Any cause of action under the Fair Labor Standards Act of 1938, as amended [29 U.S.C. 201 et seq.], the Walsh-Healey Act, or the Bacon-Davis Act,1 which accrued prior to May 14, 1947, or any action (whether instituted prior to or on or after May 14, 1947) to enforce such a cause of action, may hereafter be compromised in whole or in part, if there exists a bona fide dispute as to the amount payable by the employer to his employee; except that no such action or cause of action may be so compromised to the extent that such compromise is based on an hourly wage rate less than the minimum required under such Act, or on a payment for overtime at a rate less than one and one-half times such minimum hourly wage rate.
Any employee may hereafter waive his right under the Fair Labor Standards Act of 1938, as amended [29 U.S.C. 201 et seq.], to liquidated damages, in whole or in part, with respect to activities engaged in prior to May 14, 1947.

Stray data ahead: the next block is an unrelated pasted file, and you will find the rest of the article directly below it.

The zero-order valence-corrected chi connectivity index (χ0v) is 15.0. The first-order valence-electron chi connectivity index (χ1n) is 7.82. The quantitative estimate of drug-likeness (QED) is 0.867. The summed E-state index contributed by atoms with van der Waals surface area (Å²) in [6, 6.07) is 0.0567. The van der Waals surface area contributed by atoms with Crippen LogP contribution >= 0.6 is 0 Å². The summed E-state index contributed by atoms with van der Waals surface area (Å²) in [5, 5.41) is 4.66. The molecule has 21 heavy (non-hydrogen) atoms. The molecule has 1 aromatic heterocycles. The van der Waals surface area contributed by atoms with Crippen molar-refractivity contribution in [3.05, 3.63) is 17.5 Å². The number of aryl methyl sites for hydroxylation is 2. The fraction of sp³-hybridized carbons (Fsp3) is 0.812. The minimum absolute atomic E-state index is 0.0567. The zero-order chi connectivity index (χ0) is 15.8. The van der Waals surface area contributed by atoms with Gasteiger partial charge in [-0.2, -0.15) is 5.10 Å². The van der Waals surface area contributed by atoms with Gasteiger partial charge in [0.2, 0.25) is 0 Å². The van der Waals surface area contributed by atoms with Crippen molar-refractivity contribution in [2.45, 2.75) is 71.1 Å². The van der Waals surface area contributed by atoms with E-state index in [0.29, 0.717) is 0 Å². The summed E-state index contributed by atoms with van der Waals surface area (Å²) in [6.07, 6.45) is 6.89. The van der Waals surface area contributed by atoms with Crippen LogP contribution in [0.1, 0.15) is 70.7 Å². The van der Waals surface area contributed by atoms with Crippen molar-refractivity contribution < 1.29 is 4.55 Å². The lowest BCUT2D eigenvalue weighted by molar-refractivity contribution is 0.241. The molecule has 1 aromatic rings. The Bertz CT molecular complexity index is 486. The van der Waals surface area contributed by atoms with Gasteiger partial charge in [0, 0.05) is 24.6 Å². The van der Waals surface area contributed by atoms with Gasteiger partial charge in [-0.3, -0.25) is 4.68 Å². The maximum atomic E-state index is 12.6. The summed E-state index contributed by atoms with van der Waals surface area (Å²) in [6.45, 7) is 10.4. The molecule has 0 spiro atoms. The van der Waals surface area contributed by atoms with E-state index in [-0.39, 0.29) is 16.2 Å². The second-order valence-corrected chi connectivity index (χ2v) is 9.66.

Any such compromise or waiver, in the absence of fraud or duress, shall, according to the terms thereof, be a complete satisfaction of such cause of action and a complete bar to any action based on such cause of action.
The provisions of this section shall also be applicable to any compromise or waiver heretofore so made or given.
As used in this section, the term "compromise" includes "adjustment", "settlement", and "release".
(May 14, 1947, ch. 52, §3, 61 Stat. 86.)
Last modified: October 26, 2015